What’s the flavor of your training?

This forum is a melting pot for those that are passionate about instructional design. Oftentimes learning can be bland, with the right spices you can cook up a more flavorful learning experience. We hope that by sharing our experiences, we are stirring the pot so that we can swap recipes for developing training solutions. We are providing basic ingredients from which you can select to make your own great learning recipe.

Thursday, March 6, 2008

Cooking for a Dinner Party

You’ve been hired by a party planner to do some cooking for a dinner event. Being a great chef, you begin to ask those all important questions prior to preparing the menu:

  • Who am I cooking for/what do they want to eat?
  • Will I be meeting with the hostess prior to the party?
  • Will I be able to work with the hostess on the menu?
  • What is the theme?
  • How is the event being decorated?
  • How much time do I have for prep?
  • Will I be preparing all foods at the location?
  • Has the facility been inspected/does it meet food preparation code or do I need to make changes?

These are just some of the things that are running through your mind right now! The same is true with instructional design. In order to design training (cook for a dinner party), you have to:

  • Obtain the project and training plans
  • Work with the Subject Matter Expert
  • Write and design the content
  • Work with the developer
  • Correct any errors or quality issues

When cooking for a dinner party you get much of your administrative direction and guidance from the planner (i.e., the Project Manager), the Host provides the specific details (i.e., the Subject Matter Expert), the decorator (i.e., the Developer) adds the right ambience to go with the meal, and the Health Inspector (i.e., the Quality Assurance Specialist) ensures the standards are met so that the meal can be served.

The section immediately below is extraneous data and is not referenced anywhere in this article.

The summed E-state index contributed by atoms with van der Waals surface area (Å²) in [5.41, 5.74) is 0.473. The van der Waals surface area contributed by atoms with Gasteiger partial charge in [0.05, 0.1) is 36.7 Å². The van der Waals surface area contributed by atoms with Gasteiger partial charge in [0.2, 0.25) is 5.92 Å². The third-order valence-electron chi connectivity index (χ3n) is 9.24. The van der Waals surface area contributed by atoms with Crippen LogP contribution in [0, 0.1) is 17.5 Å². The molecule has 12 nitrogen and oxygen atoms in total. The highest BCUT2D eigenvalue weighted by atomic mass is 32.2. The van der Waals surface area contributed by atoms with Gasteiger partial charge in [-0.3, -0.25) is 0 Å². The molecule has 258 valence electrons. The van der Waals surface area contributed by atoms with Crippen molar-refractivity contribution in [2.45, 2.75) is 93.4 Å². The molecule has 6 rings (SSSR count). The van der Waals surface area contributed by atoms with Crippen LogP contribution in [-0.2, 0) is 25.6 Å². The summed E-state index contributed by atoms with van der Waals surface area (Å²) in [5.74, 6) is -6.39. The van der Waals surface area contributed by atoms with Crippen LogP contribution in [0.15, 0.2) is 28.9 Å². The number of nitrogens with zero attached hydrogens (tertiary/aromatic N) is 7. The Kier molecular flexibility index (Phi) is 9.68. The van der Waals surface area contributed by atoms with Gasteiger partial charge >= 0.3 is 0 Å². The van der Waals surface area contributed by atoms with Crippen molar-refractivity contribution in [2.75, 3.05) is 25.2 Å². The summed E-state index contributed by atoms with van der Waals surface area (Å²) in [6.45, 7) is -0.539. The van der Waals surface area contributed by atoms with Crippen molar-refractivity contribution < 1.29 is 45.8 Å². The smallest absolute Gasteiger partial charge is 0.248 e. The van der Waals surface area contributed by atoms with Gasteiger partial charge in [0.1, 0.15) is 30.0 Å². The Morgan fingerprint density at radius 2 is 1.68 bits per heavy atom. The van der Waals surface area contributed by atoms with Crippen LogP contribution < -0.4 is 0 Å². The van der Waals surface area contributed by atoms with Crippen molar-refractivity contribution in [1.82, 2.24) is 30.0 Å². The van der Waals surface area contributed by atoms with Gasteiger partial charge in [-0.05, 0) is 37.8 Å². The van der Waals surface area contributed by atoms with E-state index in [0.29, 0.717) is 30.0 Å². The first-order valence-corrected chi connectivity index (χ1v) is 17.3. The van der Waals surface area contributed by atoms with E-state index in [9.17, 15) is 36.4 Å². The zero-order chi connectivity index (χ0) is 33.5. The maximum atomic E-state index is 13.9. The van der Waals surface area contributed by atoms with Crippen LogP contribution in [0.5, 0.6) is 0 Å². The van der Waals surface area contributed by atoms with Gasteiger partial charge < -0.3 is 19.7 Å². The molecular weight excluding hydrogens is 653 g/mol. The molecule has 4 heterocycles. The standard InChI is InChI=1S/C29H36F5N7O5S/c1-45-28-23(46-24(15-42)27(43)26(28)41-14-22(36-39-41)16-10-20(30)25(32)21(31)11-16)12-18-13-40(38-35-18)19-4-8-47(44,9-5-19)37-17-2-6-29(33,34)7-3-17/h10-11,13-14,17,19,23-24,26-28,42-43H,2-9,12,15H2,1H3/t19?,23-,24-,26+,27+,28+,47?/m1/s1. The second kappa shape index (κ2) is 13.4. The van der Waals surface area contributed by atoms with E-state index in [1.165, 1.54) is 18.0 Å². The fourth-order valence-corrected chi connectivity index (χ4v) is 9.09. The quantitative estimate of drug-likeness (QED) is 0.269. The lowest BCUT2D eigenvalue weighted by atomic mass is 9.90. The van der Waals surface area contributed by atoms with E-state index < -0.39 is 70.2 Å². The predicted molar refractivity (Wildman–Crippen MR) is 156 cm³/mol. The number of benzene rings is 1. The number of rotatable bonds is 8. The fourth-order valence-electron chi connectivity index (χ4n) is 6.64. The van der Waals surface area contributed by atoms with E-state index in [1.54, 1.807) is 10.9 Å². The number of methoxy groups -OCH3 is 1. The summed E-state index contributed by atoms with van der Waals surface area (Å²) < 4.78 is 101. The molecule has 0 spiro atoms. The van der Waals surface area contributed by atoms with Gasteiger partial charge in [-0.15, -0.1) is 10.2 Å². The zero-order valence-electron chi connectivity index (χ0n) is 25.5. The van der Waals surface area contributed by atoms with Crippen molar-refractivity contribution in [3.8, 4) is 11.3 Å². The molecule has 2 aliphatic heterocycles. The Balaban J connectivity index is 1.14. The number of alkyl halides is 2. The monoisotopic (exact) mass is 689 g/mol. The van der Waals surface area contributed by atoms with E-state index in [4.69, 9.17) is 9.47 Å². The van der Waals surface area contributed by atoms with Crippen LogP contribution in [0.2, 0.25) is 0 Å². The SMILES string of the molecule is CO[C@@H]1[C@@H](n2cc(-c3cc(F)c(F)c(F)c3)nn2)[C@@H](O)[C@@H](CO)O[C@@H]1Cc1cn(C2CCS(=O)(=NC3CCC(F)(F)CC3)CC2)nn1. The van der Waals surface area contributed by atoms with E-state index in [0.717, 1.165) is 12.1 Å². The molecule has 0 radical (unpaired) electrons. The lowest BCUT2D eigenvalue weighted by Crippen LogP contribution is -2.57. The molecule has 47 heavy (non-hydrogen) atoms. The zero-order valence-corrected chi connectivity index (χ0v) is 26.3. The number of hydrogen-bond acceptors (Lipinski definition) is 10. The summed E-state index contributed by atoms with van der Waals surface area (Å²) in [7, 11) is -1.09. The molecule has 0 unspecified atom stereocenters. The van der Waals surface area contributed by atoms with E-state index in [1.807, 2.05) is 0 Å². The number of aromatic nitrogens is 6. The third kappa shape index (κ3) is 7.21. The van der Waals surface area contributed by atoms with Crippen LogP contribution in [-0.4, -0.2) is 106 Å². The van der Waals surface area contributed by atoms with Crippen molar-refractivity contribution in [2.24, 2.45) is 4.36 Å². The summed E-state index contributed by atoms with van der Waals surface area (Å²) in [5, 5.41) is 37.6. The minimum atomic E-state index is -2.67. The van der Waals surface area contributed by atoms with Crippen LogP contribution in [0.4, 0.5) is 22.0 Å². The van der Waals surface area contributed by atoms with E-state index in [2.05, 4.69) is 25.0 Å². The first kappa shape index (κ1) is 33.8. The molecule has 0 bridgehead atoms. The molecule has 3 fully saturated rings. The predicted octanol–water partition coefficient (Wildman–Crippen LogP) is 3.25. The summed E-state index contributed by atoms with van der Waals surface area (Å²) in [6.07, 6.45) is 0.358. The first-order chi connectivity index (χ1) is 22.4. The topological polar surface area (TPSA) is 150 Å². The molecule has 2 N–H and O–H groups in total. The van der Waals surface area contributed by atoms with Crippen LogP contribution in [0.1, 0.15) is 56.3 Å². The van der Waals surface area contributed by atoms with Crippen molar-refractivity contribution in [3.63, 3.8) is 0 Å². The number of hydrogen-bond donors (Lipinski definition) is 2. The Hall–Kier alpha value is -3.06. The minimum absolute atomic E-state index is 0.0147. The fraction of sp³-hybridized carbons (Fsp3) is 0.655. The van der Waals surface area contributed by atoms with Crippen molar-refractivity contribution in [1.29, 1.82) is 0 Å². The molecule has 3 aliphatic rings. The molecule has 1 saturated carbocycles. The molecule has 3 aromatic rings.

Your awareness of how these team members aide your ability to prepare the menu and final meal (complete the instruction) is vital to the success of not only your work but the overall dinner party (project). I addition you, as the ID through your provision of role responsibilities and key information with each of the team members impacts the overall project outcome. The shared awareness of the menu (parameters of the project) helps keep the project fluid, organized, within the bounds of the original project description without scope creep.

If this is your first time cooking for a big event or if you want to improve the odds of the project’s success use the following table to help you prepare.
RoleWhat information you need to discuss/obtain
Project Manager (Party Planner)
  • Project plan (project requirements, timeline, method of communication, etc.)
  • Training plan (target audience, delivery method(s), style guide, etc.)
  • What are the budgeted hours (both for your role and for each respective team member that has responsibilities that impact your work)
  • SME contact information
  • Are all stakeholders (external and integral to the success of the project) on board?
Subject Matter Expert (Host)*
Multimedia Designer/Graphic Artist (Party Decorator)
  • Will special media be incorporated in training?
  • Will we be working with a template? (Does training need to take place on the template?)
  • Who and how will graphics be located?
  • Is this project media/graphics heavy, requiring additional time and/or resources?
  • Will testing be conducted?
QA Specialist (Health Inspector)
  • What are the QA requirements?
  • What is the turnaround time?
  • Is the QA team aware of your project/timeline/needs?

*Though a SME is the one who typically reviews content, at times, there will be additional reviewers. Keep in mind these reviewers will also impact the timeline. If you are not working as closely with these reviewers as you are with the SME, you may need to ensure that they have the same level of knowledge about the project and their responsibilities. Also make sure you are familiar with their review cycles and the communication methods that will be used for discussion purposes and for tracking changes.

1 comment:

jennifer said...

Hi Robin, I really enjoy your site! The way you incorporate cooking terms into Instructional Design is a fabulous way to keep people like me (short attention span..ha ha) interested in what I'm reading! The table you provide that explains the role of everyone involved in an ID project is so helpful, I will refer to it often, I'm sure. Thank you for making ID easy to understand by putting it into terms I can relate to! Keep up with the great work.